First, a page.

Have you got rats? Then you have a problem! Rats are not only destructive, they eat crops and animal feed, damage buildings with their urine and feces, and gnaw on foundations or structures. Unfortunately, rats have become resistant to a lot of the poisons used to attempt to eradicate them, and many are too canny to be caught in traps. The good news is, there is an ancient secret weapon! Dogs!
Dogs have been used for centuries to hunt vermin including rats. Some dogs, specifically terriers, are super efficient at catching rats. Using a terrier to catch rats is faster than other methods, and safer too. Terriers have several natural tools at their disposal that make them excellent ratters. They tend to be small bodied and long legged, which makes them great at digging and burrowing underground to get rodents, are naturally prey driven and aggressive at hunting rats, and they don't back down from a fight if necessary. They are tenacious and don't give up!
Training a terrier to hunt rats is really just a matter of harnessing their already present natural abilities. Teaching them to focus on and trail rodents, specifically rats, by introducing rat scent and laying trails is a common way to encourage rat hunting.
Practice catching rats by exposing your dog to rats in a controlled situation to hone hunting abilities. You'll also want to encourage digging by planting rat scented bait and reinforcing digging. This will reinforce your dog's burrowing skills. Put all of these skills together and you will have a proficient rat hunting machine.
Whether you have a Border, Cairn, Jack Russell, Rat, Yorkshire, Highland Terriers , or a Schnauzer, introduce your dog to rat hunting and you will really watch him shine! Terriers love to hunt rats and giving them exposure and practice is all that is really required for their instincts to kick in and the rats to check out!
You can use treats to help reinforce digging and scenting behaviour if you like, although many terriers also respond well to reinforcement with toys and play. Most terriers will perform rat hunting behaviors just for the sheer joy of it and only need a little direction to get the hang of it. If you are going to be working in open areas, you can use a GPS tracking collar to help locate your dog, or a ferret collar, which allows you to track a terrier that has burrowed underground. Tame mice and rats in cages can be used to introduce your terrier to rodents. Good recall and obedience is also important whenever you start training a working, hunting dog to allow you to keep him out of danger and keep other critters, like the neighbor's cats safe!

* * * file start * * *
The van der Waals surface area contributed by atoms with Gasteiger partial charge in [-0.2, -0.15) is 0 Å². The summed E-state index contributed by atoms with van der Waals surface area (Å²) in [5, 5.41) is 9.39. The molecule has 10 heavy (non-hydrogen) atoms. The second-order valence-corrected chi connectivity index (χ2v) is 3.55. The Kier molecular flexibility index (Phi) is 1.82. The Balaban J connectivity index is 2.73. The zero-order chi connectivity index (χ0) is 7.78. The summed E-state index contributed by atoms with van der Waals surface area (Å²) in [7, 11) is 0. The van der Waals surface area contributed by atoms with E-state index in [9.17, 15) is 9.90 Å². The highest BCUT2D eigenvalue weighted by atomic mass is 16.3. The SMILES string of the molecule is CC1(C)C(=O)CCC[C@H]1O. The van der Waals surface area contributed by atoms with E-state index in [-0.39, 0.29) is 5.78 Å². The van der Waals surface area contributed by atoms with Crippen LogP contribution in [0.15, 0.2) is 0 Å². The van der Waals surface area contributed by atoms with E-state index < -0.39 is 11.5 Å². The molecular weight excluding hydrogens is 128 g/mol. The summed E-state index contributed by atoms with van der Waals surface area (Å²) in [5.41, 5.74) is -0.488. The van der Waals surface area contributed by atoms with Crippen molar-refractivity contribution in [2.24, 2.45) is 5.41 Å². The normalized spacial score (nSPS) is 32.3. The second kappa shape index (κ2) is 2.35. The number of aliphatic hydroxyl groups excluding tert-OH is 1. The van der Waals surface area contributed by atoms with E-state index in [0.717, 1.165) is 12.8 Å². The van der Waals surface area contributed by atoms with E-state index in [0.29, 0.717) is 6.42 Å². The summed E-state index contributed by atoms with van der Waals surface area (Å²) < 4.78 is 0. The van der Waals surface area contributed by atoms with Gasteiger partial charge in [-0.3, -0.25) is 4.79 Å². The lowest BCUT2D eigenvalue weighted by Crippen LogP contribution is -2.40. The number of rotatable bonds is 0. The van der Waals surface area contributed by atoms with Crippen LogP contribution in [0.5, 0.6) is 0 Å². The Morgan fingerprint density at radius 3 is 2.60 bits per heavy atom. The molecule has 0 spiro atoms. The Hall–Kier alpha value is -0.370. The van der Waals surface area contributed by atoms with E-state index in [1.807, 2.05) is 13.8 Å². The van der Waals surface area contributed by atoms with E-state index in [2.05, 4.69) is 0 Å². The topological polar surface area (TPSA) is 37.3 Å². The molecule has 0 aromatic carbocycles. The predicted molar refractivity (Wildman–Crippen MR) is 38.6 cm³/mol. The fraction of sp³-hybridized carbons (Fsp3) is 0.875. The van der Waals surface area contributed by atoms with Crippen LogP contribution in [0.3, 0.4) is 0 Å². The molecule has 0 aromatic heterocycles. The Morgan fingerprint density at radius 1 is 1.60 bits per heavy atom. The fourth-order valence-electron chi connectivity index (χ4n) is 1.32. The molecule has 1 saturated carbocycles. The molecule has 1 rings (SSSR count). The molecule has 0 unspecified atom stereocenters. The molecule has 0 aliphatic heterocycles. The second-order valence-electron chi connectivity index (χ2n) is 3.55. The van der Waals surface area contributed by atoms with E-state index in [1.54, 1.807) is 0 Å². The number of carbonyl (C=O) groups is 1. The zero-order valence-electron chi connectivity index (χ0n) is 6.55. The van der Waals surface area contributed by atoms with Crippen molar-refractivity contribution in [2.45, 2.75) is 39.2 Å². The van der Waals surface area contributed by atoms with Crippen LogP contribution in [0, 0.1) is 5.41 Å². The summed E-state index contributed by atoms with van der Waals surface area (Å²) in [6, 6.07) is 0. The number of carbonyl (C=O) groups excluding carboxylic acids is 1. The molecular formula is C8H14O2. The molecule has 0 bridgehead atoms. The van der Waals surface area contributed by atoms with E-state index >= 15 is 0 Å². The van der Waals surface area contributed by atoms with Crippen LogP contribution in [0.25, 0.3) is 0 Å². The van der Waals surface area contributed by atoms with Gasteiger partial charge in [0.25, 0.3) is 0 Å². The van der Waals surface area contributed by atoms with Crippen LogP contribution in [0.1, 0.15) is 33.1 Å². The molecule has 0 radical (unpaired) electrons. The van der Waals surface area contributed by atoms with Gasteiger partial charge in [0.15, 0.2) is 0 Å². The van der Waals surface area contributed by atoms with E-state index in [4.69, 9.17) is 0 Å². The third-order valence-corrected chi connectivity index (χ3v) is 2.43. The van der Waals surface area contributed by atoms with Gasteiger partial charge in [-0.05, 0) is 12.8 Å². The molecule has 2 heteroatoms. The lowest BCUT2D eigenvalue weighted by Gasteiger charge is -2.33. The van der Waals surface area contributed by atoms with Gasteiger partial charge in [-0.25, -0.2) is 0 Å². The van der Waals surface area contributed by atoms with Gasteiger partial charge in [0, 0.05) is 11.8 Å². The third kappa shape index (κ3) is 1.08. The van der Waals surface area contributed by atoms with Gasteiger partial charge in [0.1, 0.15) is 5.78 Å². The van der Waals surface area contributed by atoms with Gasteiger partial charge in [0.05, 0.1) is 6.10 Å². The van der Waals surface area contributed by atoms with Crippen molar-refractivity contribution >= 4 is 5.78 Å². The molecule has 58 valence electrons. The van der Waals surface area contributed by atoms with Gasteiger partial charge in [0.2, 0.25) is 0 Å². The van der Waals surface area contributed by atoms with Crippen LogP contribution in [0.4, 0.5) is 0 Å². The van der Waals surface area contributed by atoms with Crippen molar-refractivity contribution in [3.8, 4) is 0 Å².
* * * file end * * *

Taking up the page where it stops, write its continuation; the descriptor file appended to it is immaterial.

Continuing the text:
I would like to train her to chase rats but that she still listens to snap out of it and come back when called. She's chases rats near the chicken pen and is good at it but I would like to perfect her already naturel skills.
Hello, here are a couple of other guides that may assist you in the training process: https://wagwalking.com/training/train-a-rat-terrier-to-hunt. Although I am not well-versed in hunting, the Use the Nose Method looks like it may be effective for training. Other than the hunting part, it is important that Lily has top-notch Recall skills. This guide has excellent tips, and once Lily has a solid recall, you should be able to get her back by your side as soon as you ask: https://wagwalking.com/training/train-a-whippet-to-come-back. Read the entire guide as all of the methods are very good! All the best!
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How would i train my yorkshire terrier to rat hunt?
Hello Patience, I suggest starting with the Natural Ability method but instead of a rat, use a mouse in a cage due to pup's size. https://wagwalking.com/training/train-a-terrier-to-hunt-rats When pup is thoroughly interested in the mouse, transition to the scent trail method - which you can likely even do a trail of the mouse's bedding with the mouse's scent on it. Finally, use the Start Small Method last, after pup has become interested in the caged mouse and interested in tracking the mouse's scent. Best of luck training, Caitlin Crittenden
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